D’Leau, who served as Miguel’s music director for four years and worked on “Number 9” from the album featuring Lil Yachty, says there’s something different about the mental space Miguel is inhabiting: He has relinquished the need for delusional control. He has learned to trust. Miguel wrote 90% of the album, and self-produced 75%, as he does with all of his music, but there was a noticeable willingness to see where the music could go if he just allowed the collaborative process to do its thing. Most of it was about not shrinking away from what showed up emotionally, but rubbing up against it and seeing what it sounded like. Miguel describes it as “a wrestling with the conscious brain and getting it out of the way. … The real process — and the real work — is there.”

Singer Miguel poses in an all black outfit at the La Brea Tar Pits.
For the last few years, the singer has only been getting deeper into a look that might be described as goth casual. Here, he wears an Icosae top; Fall 2023 Ready-to-Wear GCDS bottoms; New Rock shoes; Apt. 1007 necklace; Georgina Treviño ring and custom-made hook.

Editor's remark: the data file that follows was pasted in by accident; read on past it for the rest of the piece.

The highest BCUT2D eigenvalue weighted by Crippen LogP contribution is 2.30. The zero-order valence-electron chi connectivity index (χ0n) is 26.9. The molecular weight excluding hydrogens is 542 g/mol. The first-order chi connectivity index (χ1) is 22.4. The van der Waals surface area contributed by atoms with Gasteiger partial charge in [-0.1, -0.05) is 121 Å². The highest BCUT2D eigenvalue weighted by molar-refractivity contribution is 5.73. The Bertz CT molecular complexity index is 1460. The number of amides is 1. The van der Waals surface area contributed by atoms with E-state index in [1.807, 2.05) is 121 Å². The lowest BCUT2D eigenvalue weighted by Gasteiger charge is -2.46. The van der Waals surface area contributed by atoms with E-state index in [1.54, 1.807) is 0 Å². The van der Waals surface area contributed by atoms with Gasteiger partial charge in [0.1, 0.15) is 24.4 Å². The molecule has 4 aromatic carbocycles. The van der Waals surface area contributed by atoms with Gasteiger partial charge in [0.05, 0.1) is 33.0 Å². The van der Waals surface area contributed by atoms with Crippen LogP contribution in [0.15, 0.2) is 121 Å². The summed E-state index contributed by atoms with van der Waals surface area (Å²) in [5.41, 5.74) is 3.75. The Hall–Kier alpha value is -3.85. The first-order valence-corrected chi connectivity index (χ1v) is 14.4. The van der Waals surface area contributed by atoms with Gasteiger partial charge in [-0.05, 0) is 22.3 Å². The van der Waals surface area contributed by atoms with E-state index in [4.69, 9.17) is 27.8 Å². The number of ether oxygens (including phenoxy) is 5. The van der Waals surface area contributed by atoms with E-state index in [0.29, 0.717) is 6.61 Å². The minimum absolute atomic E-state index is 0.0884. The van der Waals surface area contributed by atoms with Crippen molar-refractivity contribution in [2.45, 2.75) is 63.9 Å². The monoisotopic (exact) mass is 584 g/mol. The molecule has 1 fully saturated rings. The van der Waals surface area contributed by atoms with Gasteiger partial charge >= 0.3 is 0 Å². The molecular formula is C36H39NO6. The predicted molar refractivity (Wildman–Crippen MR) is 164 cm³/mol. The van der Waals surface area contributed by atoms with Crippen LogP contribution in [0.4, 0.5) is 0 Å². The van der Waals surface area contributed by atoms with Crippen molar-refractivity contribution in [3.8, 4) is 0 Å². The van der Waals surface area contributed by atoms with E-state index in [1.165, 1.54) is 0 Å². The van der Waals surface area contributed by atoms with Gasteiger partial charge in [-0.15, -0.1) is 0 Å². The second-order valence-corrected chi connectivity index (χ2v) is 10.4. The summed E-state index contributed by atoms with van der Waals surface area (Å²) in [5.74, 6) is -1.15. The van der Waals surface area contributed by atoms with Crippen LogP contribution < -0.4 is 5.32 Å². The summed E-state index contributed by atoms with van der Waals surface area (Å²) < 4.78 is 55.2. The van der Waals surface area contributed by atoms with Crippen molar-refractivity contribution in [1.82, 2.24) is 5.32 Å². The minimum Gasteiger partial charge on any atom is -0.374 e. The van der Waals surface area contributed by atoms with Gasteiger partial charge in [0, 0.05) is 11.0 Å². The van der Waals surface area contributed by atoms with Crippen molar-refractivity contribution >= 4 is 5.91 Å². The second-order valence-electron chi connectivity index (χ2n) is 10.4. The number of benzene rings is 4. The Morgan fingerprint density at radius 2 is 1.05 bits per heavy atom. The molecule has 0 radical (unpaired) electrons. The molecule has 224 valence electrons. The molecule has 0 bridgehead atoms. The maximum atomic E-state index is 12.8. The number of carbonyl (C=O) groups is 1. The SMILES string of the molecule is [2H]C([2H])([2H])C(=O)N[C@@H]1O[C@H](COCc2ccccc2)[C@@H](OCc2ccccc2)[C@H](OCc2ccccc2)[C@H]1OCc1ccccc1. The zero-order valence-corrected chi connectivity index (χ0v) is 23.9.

(Nori Rasmussen-Martinez / For The Times)
Singer Miguel wears all black inside a tar pit at the La Brea Tar Pits.
Miguel describes making the album as “a wrestling with the conscious brain and getting it out of the way. … The real process — and the real work — is there.”
(Nori Rasmussen-Martinez / For The Times)